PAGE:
The Iranian news agency Iran News reported that following Iranian President Mahmoud Ahmadinejad's declarations against Israel and the Jews, German Neo-Nazis are planning to hold a demonstration against Israel on June 21 in the city of Leipzig during the match between the Iran and Angola teams.
According to the report in the Iran Press News website, the protestors will express their support of Ahmadinejad's remarks on the elimination of Israel and denial of the Holocaust. Members of the organization distributed a document on their website, in which they announced the demonstration.
The German police asked the court to prohibit demonstrations during the World Cup games in the cities where matches are to be held.
A new report by Germany's BfV domestic intelligence office says the number of neo-Nazis in Germany rose to 4,100 last year from 3,800 in 2004, while the number of right-wing extremists prepared to engage in violence rose by 400 to 10,400, the Bild am Sonntag newspaper said in an article to appear on Sunday.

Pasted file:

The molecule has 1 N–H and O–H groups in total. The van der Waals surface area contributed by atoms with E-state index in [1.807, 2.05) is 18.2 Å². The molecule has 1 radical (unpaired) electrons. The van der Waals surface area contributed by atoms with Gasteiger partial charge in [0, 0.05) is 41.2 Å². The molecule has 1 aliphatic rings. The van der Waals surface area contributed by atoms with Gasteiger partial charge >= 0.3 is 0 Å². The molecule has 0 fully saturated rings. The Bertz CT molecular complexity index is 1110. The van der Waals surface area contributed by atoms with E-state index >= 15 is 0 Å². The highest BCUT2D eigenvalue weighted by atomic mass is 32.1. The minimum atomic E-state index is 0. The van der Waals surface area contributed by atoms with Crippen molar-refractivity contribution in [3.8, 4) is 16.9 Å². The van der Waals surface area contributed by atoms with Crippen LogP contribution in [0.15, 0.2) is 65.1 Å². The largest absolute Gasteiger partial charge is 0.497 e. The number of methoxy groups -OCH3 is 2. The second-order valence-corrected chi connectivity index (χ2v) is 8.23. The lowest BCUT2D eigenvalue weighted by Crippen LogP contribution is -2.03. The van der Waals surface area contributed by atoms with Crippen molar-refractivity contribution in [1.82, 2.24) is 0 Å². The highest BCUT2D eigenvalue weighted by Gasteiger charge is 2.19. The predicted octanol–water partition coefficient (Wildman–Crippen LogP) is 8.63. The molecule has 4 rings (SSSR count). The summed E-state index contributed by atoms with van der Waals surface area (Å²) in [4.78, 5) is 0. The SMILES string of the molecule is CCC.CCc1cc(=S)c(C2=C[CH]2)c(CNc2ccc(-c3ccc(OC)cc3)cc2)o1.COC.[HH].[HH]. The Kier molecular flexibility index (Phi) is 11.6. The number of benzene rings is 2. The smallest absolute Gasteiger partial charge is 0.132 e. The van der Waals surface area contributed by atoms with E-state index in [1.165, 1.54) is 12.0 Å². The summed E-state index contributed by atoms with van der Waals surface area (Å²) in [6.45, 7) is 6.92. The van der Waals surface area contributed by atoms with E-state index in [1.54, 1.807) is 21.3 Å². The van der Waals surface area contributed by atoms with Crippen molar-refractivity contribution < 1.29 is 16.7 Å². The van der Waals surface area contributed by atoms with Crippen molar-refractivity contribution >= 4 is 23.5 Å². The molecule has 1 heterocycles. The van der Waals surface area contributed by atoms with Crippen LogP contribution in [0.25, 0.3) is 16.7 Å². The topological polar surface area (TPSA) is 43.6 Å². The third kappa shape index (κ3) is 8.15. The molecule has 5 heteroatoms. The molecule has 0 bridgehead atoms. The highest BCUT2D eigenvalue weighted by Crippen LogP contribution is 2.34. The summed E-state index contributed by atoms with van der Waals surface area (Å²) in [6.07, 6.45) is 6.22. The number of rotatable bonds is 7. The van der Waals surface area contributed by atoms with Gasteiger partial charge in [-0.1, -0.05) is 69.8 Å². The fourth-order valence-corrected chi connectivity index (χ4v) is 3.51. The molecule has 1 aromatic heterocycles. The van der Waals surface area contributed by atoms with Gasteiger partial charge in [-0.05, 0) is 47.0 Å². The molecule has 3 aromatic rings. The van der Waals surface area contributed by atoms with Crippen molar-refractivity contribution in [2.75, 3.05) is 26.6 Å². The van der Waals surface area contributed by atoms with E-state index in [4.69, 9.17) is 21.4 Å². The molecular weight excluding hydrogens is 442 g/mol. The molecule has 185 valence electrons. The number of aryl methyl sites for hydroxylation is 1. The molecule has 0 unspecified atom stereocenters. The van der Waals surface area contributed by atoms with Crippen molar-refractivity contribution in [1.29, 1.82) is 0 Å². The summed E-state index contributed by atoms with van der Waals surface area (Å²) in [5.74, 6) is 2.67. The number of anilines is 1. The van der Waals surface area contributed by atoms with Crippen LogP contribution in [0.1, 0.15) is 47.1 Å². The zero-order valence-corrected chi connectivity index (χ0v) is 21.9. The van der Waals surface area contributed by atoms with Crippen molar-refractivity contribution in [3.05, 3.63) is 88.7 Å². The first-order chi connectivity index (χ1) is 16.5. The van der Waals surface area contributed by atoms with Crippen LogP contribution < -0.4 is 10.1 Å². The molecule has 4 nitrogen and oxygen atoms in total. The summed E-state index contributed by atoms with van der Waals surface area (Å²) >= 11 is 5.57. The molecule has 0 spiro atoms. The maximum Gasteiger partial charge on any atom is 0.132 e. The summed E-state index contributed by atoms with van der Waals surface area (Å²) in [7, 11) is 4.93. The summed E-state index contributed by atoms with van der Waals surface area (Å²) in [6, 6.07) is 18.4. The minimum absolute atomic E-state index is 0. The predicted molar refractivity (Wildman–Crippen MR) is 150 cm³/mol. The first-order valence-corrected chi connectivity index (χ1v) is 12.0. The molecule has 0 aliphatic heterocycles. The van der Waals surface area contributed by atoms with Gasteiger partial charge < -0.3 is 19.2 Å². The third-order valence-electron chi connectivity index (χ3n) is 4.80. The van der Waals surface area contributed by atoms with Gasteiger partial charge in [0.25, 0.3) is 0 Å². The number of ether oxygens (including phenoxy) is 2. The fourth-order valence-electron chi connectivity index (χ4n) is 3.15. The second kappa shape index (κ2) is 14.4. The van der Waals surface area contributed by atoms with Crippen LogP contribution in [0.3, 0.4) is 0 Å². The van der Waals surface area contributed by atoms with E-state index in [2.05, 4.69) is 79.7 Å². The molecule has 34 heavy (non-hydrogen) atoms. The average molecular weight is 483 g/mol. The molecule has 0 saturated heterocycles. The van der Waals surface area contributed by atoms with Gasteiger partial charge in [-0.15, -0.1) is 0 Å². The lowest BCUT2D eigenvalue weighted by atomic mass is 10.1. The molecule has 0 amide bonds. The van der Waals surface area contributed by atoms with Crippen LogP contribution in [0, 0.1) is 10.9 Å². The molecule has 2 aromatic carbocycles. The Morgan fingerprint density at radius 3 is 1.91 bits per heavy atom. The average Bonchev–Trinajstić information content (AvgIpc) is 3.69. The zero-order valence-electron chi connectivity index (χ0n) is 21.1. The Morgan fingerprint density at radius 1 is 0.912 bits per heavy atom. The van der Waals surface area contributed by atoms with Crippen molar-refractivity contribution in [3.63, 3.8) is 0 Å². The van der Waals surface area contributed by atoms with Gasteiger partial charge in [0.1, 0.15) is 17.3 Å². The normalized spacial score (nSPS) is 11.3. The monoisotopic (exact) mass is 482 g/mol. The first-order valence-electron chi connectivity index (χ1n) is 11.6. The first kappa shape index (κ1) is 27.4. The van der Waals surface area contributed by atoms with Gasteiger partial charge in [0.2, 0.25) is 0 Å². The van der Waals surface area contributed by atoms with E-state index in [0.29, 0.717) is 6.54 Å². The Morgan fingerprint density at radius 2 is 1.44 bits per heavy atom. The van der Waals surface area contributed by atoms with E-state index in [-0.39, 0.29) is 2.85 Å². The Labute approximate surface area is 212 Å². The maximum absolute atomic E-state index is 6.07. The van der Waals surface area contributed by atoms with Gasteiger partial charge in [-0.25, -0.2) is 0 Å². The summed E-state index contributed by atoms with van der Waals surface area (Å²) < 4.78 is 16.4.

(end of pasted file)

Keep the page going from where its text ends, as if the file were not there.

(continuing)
Simultaneously, the number of skinhead bands rose to 142 from 106 and skinhead concerts by 40 to 192, it said.
However, the total number of right-wing extremists dropped to around 39,000 in 2005 from some 40,700 in the previous year, the Bild am Sonntag report said.
Highlighting the danger to that extremism can pose to foreign-looking people here, a left-wing politician of Turkish origin was severely injured in Berlin after he was attacked in what police said appeared to be a racially-motivated mugging.
The 56-year-old Sayan Giyasettin, a member of the Berlin state parliament for the Left-PDS party, told police that he was attacked by two young men late on Friday night who left him with severe head injuries, the Berlin police said on their website.
Describing the attack, Giyasettin told Berlin's rbb radio: "One of them hit me with a bottle on my head and face. I tried to run away ...'You shit Turk. We'll get you,' he said."
Such news will likely be unsettling for foreign football fans, who are expected to begin flocking to Germany next month for the 2006 World Cup taking place in 12 German cities.
Around one million foreign fans are expected to visit Germany for the month-long tournament, which begins on June 9.